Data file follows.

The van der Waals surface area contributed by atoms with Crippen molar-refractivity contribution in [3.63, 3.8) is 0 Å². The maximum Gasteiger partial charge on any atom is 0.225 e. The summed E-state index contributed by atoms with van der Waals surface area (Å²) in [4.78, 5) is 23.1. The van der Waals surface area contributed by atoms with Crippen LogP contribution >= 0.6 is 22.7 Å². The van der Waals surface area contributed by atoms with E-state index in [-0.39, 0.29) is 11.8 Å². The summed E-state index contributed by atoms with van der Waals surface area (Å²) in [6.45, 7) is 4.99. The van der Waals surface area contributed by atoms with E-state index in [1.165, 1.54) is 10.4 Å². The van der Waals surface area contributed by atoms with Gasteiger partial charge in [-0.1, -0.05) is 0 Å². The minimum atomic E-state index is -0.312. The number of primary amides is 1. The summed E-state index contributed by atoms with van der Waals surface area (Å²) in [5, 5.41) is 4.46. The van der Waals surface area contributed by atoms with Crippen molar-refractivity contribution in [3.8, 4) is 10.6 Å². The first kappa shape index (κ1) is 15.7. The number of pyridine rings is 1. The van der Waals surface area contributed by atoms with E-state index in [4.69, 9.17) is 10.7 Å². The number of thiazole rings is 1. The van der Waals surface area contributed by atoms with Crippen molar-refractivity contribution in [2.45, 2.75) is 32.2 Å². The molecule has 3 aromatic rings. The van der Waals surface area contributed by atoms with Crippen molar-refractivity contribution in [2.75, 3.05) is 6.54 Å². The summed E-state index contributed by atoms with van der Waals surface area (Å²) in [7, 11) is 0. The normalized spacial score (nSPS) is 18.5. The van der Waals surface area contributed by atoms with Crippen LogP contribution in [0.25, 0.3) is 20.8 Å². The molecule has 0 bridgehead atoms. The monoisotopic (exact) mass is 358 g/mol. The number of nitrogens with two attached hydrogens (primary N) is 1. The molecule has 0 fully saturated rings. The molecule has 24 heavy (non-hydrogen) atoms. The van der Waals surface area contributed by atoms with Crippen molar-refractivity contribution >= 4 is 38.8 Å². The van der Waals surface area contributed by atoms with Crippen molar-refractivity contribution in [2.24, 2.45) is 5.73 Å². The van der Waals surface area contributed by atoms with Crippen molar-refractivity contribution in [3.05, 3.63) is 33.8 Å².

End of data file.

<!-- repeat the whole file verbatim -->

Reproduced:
The van der Waals surface area contributed by atoms with Crippen molar-refractivity contribution in [3.63, 3.8) is 0 Å². The maximum Gasteiger partial charge on any atom is 0.225 e. The summed E-state index contributed by atoms with van der Waals surface area (Å²) in [4.78, 5) is 23.1. The van der Waals surface area contributed by atoms with Crippen LogP contribution >= 0.6 is 22.7 Å². The van der Waals surface area contributed by atoms with E-state index in [-0.39, 0.29) is 11.8 Å². The summed E-state index contributed by atoms with van der Waals surface area (Å²) in [6.45, 7) is 4.99. The van der Waals surface area contributed by atoms with E-state index in [1.165, 1.54) is 10.4 Å². The van der Waals surface area contributed by atoms with Gasteiger partial charge in [-0.1, -0.05) is 0 Å². The minimum atomic E-state index is -0.312. The number of primary amides is 1. The summed E-state index contributed by atoms with van der Waals surface area (Å²) in [5, 5.41) is 4.46. The van der Waals surface area contributed by atoms with Crippen molar-refractivity contribution in [3.8, 4) is 10.6 Å². The first kappa shape index (κ1) is 15.7. The number of pyridine rings is 1. The van der Waals surface area contributed by atoms with E-state index in [4.69, 9.17) is 10.7 Å². The number of thiazole rings is 1. The van der Waals surface area contributed by atoms with Crippen molar-refractivity contribution in [2.45, 2.75) is 32.2 Å². The molecule has 3 aromatic rings. The van der Waals surface area contributed by atoms with Crippen molar-refractivity contribution in [2.75, 3.05) is 6.54 Å². The summed E-state index contributed by atoms with van der Waals surface area (Å²) in [7, 11) is 0. The normalized spacial score (nSPS) is 18.5. The van der Waals surface area contributed by atoms with Crippen LogP contribution in [0.25, 0.3) is 20.8 Å². The molecule has 0 bridgehead atoms. The monoisotopic (exact) mass is 358 g/mol. The number of nitrogens with two attached hydrogens (primary N) is 1. The molecule has 0 fully saturated rings. The molecule has 24 heavy (non-hydrogen) atoms. The van der Waals surface area contributed by atoms with Crippen molar-refractivity contribution >= 4 is 38.8 Å². The van der Waals surface area contributed by atoms with Crippen molar-refractivity contribution in [2.24, 2.45) is 5.73 Å². The van der Waals surface area contributed by atoms with Crippen molar-refractivity contribution in [3.05, 3.63) is 33.8 Å².